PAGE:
Thursday, June 05, 2008

A Kiss is Just a Kiss

Ran across a story from Seattle this morning about a lesbian couple being asked to stop kissing at a baseball game because their smooches were making someone uncomfortable. I thought back to an experience in Savannah about 15 years ago when I was in the hotel lobby gift shop of a Hyatt or Hilton with a colleague from the Council of State Governments. We were picking up gum or some such thing, and as we paid an inter-racial couple walked past the window holding hands. The clerk muttered under her breath, "just makes you want to go get a gun." I don't think she thought anyone could hear her, but my colleague did and said to me, "can you believe what she just said?"
We were appalled, but not terribly surprised. It was, after all, Savannah, circa 1990, and the remark was uttered by an older white woman who, considering where she worked, was probably not particularly worldly or well educated.
But Seattle? 2008? You'd think folks there might be a little less concerned about a kiss.
Apparently the "incident" has stirred up the blogosphere there (and here, obviously). I wonder if there were any random acts of senseless violence in Seattle that night. Probably so. They seem to happen. And we don't get too stirred up. But a random act of love? Well, that's something to boil the blood apparently.

Wednesday, June 04, 2008

Audacious Hope

No matter what partisan perspective you hold, Barack Obama's victory in the long slog of the Democratic Party's nominating process must be a sign of remarkable hope for this country. For those of us who are roughly contemporaries of Sen. Obama, we can look back at coming of age during the midst of the Civil Rights era and feel viscerally just how far this nation has traveled during our lifetimes as we collectively try to live out the creed that all of us are created equal. For those of us who are Southerners, who were born into the Jim Crow South in places where black folks registered to vote at risk to their lives, the nomination of Sen. Obama is part of the fulfillment of the truly audacious hope that the Civil Rights Movement embodied.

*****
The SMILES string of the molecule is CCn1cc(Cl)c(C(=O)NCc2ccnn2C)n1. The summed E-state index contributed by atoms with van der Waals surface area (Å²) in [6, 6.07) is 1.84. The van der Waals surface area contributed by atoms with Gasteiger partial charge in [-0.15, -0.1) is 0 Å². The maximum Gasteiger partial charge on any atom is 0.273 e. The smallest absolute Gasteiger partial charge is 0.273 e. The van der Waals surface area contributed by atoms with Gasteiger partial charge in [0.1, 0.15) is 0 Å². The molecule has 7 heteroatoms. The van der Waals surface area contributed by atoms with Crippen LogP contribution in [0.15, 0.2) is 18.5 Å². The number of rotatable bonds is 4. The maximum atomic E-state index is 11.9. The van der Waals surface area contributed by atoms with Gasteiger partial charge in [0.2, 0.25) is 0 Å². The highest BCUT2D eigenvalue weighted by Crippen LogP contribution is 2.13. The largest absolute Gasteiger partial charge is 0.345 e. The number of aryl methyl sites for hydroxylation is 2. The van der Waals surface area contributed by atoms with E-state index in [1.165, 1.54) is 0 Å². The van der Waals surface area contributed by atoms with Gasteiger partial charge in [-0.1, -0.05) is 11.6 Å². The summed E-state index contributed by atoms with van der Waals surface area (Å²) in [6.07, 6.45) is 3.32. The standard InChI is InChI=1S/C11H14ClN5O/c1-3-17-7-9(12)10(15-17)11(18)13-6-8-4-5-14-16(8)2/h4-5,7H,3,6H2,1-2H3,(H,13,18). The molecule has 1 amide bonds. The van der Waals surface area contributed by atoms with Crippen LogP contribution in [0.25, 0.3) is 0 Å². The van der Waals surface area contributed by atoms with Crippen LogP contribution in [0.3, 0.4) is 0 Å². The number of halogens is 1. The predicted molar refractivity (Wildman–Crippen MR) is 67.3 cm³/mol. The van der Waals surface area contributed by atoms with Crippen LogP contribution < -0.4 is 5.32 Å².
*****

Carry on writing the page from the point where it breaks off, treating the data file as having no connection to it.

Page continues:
None of that is to say that he is anything like a perfect vessel for carrying forth such hope. Indeed, no one is. Nevertheless, the entire nominating process -- the long, long, long, slow march ... -- has been itself an imperfect vessel for carrying forth the audacious hope that all of us, black folks and white folks, men and women, are created equal. Given time, we might come closer to embodying that hope as a people. As we do, this particular season will be seen always as a milestone along the way.